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Biodiversity and the Society of Superlatives


Biodiversity and the Society of Superlatives

Esteban Suárez

Traveling through the jungles of Yasuní National Park in the Ecuadorian Amazon, it is difficult not to feel stunned by the amount of biological diversity in these forests. Writing about the experience, the difficulty lies in not succumbing to the exhausted turns of phrase and repetitive metaphors commonly used in attempting to depict the biological riches of these ecosystems.


Groups have been struggling for centuries to get the dominant powers to pay attention to the QUALITIES of what predatory industry eliminates without a clue. Two western ethnobotanists who have been involved in the struggle for decades and have honed presentations are Mark Plotkin and
Wade Davis. These talks are - IMHO - very valuable because they reorient from the dominant narrative at a time when it is so badly needed. Save for a time when you can kick back and really pay attention to stunning narratives.


Wade Davis brilliant! Thank you.


We come from nature and or OF it, not above it. We should be humbled by its life creating force and not see it as another money making venture.


ONe must be extremely careful with combative and vague headlines:
In FACT large contiguous undisturbed areas are vitally necessary everywhere on earth.
the author should know well the Theory of Island Biogeography

(and for laypersons: Theory in science means a long established factual description which no credible hypothesis has discredited. the word you ALL seek when bandying about the word theory, is in fact Hypothesis, and often in the nonscientific pidgin colloquial: Speculation. Do NOT use the word theory unscientifically, even if your mother demanded it. Doing so will just invite crazed falsehoods as response by the ignorant)

While lowland tropics do have astonishing biodiversity from tree to tree, acre to acre, hectare to hectare, this diversity exists because of profoundly functional adaptations, and should NEVER be denigrated , especially by ecologists or biologists.

To do so is almost surely mere politicization.
Western Ecuador has lost almost all its native forests in the past 100 years, and the earth has never existed for the mere introduction of excess omnivorous human populations laying waste to it, paving over vast terrains, polluting air, water, lands, with fossil fuel extraction - Colombia’s and Ecuador’s native tribes have been ignored , persecuted and abused by these fossil fuel corporations and their puppets.

But to return to the absolute necessity for huge, connected natural landscapes where organisms are not mere tools, trophies, prizes, or “pests”:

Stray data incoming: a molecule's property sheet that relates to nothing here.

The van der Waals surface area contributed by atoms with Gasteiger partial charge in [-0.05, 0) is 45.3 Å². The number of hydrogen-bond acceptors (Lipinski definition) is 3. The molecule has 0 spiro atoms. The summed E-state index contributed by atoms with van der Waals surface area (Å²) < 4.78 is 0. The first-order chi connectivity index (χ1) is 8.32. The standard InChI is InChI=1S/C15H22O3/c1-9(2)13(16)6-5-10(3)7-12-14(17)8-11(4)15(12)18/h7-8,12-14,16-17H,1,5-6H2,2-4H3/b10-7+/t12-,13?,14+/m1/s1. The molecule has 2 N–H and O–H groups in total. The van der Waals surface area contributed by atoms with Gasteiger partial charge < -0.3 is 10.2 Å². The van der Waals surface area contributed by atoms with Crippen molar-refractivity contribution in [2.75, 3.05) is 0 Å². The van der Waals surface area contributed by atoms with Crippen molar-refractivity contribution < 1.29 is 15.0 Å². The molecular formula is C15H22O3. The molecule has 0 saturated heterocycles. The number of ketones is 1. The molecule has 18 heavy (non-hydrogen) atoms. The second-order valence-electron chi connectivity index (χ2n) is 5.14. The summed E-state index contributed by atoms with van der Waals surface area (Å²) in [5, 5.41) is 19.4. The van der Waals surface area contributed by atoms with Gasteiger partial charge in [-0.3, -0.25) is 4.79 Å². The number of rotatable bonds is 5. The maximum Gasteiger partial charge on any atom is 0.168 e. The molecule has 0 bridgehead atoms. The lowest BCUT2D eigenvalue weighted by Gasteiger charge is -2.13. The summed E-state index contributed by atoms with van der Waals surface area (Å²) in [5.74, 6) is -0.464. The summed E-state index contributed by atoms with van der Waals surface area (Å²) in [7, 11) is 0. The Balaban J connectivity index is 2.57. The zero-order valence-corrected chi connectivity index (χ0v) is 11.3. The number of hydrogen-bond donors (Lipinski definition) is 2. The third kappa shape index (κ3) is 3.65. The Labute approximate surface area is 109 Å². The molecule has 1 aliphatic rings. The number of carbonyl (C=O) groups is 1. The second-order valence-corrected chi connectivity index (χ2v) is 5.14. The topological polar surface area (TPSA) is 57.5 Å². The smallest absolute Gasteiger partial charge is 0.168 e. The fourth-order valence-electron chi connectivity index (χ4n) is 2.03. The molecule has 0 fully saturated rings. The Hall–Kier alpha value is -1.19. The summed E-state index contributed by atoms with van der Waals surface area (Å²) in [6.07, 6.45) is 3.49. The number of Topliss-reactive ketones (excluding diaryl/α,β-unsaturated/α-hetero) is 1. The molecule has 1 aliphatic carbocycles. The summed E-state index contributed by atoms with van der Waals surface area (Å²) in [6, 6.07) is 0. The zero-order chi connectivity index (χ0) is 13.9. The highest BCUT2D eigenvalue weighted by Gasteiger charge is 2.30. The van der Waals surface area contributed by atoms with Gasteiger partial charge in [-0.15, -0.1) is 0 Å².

Large predators have now been proven to be exxential to systems - without their presence in ecologically effective numbers, herbivores (and omnivores) overpopulate, destroying enough to starve themselves and to cause evolutionary emergence of communicable disease - the latter almost unheard of in normal, highly species-diverse living systems. I have studied this deeply and the issue is too encompassing to discuss here, but there are population numbers, densities and connectivities too dense for the good of any single species. Ours has vastly overbloomed worldwide, and while you hear little to nothing about it, there are constant emergent viruses (like your “flu”) and variations - AIDS and some other slow-acting deadly viruses are actually more prevalent, in more variants, than it was when it was popular to complain about it. Malaria (falciparum) is overcoming the last ancient remedy; that remedy was protected by WHO in a cocktail, and as a last resort. And malaria is a complex organism with four stages, and has brilliantly evolved ways of keeping immune systems from removing it.

But I digress - complex variation in a species is vital because without variations, such organisms exact greater tolls on their hosts or prey.
Predators tend to exist in small, highly dispersed numbers, and require safe connections between their patch and periodic healthy habitat. Humans are NOT giving them this.
Such diseases as CWD can only be relieved by predators - dimwit and limited-sensory humans CANNOT detect such deadly diseases in their early stages, and have only succeeded in supporting increased disease in North America for all the reasons I indicated so far here.
EO Wilson, suggests that we allow 1/2 of earth to exist without exploitation and human occupation and damage. Ecologists who more deeply study the issue tend to cluster around the necessity for humans to allow natural systems and processes to occur without human intrusive damage or exploitation of about 2/3 of earth, for a return to the steady oscillations of normal ecosystems.

1/3 of earth is certainly more than enough to devastate for social status and “wealth.”


Loss of habitat is generally regarded as the main cause of biodiversity decline. In terms of such decline, how we depict biological riches seems less significant than human encroachment on natural habitats.

Why do even ecologists shy away from our overpopulation and inequality issues, the ones that most affect habitat and loss of biodiversity?